I read the first book - The Hypnotist - by the Swedish husband and wife team of Lars Kepler last year. (my review) I was quite intrigued with their recurring character Inspector Joona Linna, so I happily picked up their latest North American release - The Nightmare.
Two deaths, that at first glance appear to be accidental or suicides, draw the attention of Inspector Linna. Linna sees things differently from others. He has that little 'something extra' in the way he views crime scenes and evidence, often spotting clues or links that others miss. When he decides that the two scenes are linked, he puts himself on the case, against the wishes of his superiors and the leader of the investigation. Linna is never loud or pushy - he simply ignores much of what is said and continues on. And when he is proven right, how can they take him off the case?
And the case is a mystery - the killer is quick, silent, incredibly devious and frightening - he seems to know the victims' worst nightmares - and makes them come true. He's killing in order to obtain something - but what? Kepler has changed things up a bit with this second book. The mystery, tension and psychological thrills are all there, but some political plotting and social commentary is also worked into the mix. (I was quite stunned by some of the statistics listed in the book and had to go online to check them - and yes they're true. "Every single day thirty-nine million bullets are made. The nine largest exporters of weapons in the world are the United States, Russia, Germany, France, Great Britain, the Netherlands, Italy, Sweden and China.") Interestingly, the flyleaf and promos for the book only make reference to the unusual murders, not the weapons plotline. I do wonder if this combination was a bit too ambitious - it seemed to get very, very busy. Either storyline on its own would have been good.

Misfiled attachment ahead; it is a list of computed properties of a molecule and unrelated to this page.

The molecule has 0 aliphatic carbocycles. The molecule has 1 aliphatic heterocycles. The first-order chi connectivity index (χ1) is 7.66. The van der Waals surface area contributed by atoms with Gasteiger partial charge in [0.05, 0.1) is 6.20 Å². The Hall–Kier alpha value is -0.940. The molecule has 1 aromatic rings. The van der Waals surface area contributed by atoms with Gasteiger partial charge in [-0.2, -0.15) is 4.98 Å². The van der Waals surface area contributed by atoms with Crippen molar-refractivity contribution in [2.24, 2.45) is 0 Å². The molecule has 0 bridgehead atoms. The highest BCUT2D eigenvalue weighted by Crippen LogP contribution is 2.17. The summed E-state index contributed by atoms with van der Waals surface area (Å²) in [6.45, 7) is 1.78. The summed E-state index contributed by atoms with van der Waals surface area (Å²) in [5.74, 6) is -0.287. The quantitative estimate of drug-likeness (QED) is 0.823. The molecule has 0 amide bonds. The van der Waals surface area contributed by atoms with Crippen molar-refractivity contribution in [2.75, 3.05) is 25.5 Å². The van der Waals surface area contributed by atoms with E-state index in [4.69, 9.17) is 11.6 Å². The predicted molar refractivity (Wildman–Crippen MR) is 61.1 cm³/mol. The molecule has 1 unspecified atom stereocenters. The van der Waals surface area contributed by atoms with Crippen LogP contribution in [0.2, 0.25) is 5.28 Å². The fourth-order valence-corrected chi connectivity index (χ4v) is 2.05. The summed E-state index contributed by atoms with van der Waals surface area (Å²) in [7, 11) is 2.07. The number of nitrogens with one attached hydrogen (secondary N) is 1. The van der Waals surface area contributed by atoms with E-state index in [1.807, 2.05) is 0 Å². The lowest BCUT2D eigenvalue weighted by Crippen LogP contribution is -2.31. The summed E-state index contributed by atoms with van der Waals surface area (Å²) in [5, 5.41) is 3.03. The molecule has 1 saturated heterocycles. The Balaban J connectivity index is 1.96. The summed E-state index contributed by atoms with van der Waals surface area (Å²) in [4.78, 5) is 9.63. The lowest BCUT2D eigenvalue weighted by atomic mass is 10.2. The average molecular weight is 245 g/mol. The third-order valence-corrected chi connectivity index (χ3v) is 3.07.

I think what I do like about Kepler's books is that I have no idea what to expect - I always feel a little off kilter. Joona Linna's thinking is non linear and his take on things is always refreshing. The Nightmare is populated by odd characters with strange penchants and proclivities that give an unsettled feel to the narrative. The scene with the television personality left me bewildered as to why it was included. The book is translated from the original Swedish by Laura A. Wideberg and I found the cadence of some of the prose added to the off kilter feeling.
But, did I like it? Yes. I am definitely a fan of Inspector Linna and will happily pick up the third book in the series - already released in Sweden. See for yourself - read an excerpt of The Nightmare.
You can find Lars Kepler on Facebook.